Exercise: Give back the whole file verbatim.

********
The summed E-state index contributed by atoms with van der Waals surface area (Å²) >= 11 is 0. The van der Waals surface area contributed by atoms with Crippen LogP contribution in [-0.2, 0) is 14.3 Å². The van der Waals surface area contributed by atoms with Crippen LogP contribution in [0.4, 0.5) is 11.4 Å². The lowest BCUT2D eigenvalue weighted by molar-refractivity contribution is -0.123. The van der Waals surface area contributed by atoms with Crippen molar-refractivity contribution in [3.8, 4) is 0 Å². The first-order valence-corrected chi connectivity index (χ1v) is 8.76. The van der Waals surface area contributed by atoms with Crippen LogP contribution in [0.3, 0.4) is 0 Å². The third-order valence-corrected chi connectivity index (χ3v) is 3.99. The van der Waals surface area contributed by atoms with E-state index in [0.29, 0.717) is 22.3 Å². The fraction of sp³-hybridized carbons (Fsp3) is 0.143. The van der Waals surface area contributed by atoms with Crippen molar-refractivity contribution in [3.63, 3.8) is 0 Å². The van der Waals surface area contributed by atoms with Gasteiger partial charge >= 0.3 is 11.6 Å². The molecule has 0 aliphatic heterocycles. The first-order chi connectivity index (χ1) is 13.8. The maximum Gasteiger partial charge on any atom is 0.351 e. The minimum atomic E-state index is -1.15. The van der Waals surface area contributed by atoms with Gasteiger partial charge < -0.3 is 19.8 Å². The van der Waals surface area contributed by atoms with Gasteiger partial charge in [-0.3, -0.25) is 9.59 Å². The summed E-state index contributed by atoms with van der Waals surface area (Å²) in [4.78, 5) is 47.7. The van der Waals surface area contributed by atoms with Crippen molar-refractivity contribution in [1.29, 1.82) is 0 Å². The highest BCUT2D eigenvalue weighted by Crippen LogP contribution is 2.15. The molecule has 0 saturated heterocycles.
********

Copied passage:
The summed E-state index contributed by atoms with van der Waals surface area (Å²) >= 11 is 0. The van der Waals surface area contributed by atoms with Crippen LogP contribution in [-0.2, 0) is 14.3 Å². The van der Waals surface area contributed by atoms with Crippen LogP contribution in [0.4, 0.5) is 11.4 Å². The lowest BCUT2D eigenvalue weighted by molar-refractivity contribution is -0.123. The van der Waals surface area contributed by atoms with Crippen molar-refractivity contribution in [3.8, 4) is 0 Å². The first-order valence-corrected chi connectivity index (χ1v) is 8.76. The van der Waals surface area contributed by atoms with Crippen LogP contribution in [0.3, 0.4) is 0 Å². The third-order valence-corrected chi connectivity index (χ3v) is 3.99. The van der Waals surface area contributed by atoms with E-state index in [0.29, 0.717) is 22.3 Å². The fraction of sp³-hybridized carbons (Fsp3) is 0.143. The van der Waals surface area contributed by atoms with Crippen molar-refractivity contribution in [3.63, 3.8) is 0 Å². The van der Waals surface area contributed by atoms with Gasteiger partial charge >= 0.3 is 11.6 Å². The molecule has 0 aliphatic heterocycles. The first-order chi connectivity index (χ1) is 13.8. The maximum Gasteiger partial charge on any atom is 0.351 e. The minimum atomic E-state index is -1.15. The van der Waals surface area contributed by atoms with Gasteiger partial charge < -0.3 is 19.8 Å². The van der Waals surface area contributed by atoms with Gasteiger partial charge in [-0.3, -0.25) is 9.59 Å². The summed E-state index contributed by atoms with van der Waals surface area (Å²) in [4.78, 5) is 47.7. The van der Waals surface area contributed by atoms with Crippen molar-refractivity contribution in [1.29, 1.82) is 0 Å². The highest BCUT2D eigenvalue weighted by Crippen LogP contribution is 2.15. The molecule has 0 saturated heterocycles.